Publication Date: January 3, 2014
Series: Language and Literacy Series
This book is a comprehensive guide for literacy teacher educators and professional development trainers who teach and work in online settings. The authors provide tools, techniques, and resources for developing courses, workshops, and other online learning experiences, including blended/hybrid delivery formats that combine face-to-face meetings with online practices. Moving away from traditional discussions in which technology and delivery systems dominate the conversation, this book focuses on the literacy instructor with techniques for building effective learning communities. The authors outline the unique pedagogical challenges posed by online courses and offer guidance for making decisions about what tools to use for specific instructional purposes. More than simply a “how-to” book, this resource will encourage novice and experienced instructors to extend their thinking and enable online literacy teacher education to grow in productive ways.
Lane W. Clarke is assistant professor and literacy concentration leader in the Education Department of the University of New England. Susan Watts-Taffe is associate professor and coordinator of the Reading Endorsement program at the University of Cincinnati.
"This book by Lane Clarke and Susan Watts-Taffe is a very strong testimony from
field actors engaged in promoting new information and communication technologies for the betterment of educational practice. Using bits of their life histories, the authors provide a deep insiders’ look at the business of readying the self for online teaching through a meticulous account of their own introduction of e-teaching the new pedagogical sphere."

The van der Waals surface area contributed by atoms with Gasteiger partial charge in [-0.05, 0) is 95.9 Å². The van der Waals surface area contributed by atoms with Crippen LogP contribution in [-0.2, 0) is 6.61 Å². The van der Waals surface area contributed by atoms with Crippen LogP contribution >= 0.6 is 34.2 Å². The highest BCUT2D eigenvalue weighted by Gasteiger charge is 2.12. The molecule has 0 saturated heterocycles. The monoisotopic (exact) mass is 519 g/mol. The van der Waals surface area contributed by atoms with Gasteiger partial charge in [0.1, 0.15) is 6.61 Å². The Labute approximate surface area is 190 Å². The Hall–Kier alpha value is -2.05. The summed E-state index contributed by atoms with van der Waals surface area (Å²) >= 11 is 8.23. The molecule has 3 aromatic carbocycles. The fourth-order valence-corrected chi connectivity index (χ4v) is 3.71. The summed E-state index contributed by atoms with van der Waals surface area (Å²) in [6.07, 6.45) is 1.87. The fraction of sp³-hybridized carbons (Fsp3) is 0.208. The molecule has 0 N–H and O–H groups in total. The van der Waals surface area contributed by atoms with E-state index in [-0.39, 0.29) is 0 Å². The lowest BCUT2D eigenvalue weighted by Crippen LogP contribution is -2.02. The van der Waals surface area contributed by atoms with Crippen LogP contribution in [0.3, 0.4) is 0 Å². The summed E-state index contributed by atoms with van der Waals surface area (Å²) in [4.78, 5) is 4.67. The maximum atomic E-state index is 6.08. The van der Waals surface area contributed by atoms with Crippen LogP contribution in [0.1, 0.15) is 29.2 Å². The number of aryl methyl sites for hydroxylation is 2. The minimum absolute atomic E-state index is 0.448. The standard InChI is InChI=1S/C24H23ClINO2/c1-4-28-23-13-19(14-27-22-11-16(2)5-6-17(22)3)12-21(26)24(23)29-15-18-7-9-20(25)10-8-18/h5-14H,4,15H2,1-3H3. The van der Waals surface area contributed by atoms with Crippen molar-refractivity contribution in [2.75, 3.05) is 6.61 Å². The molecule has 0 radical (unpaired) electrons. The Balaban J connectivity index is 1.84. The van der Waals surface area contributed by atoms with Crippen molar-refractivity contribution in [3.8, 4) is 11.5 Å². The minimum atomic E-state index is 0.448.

—International Review of Education
“Be prepared to experience a compelling journey…This might very well be the book that inspires you, like me, to find a trusted colleague, take a few risks, and begin your own journey toward moving a literacy course or whole program online.”
—From the Foreword by Julie Coiro, University of Rhode Island
“In Educating Literacy Teachers Online, Clarke and Watts-Taffe connect theoretical perspectives of teaching and learning with practical suggestions for creating online learning communities and designing effective learning experiences. Recently, I incorporated several of their suggestions to improve the online discussion component in a face-to-face master’s literacy education course. I noted significant changes in the quality of the students’ discussion posts and their interactions with each other in the first week. A few easy changes made a big difference!”
—Josephine Peyton Marsh, associate professor/professor in residence, Arizona State University/ASU Preparatory Academy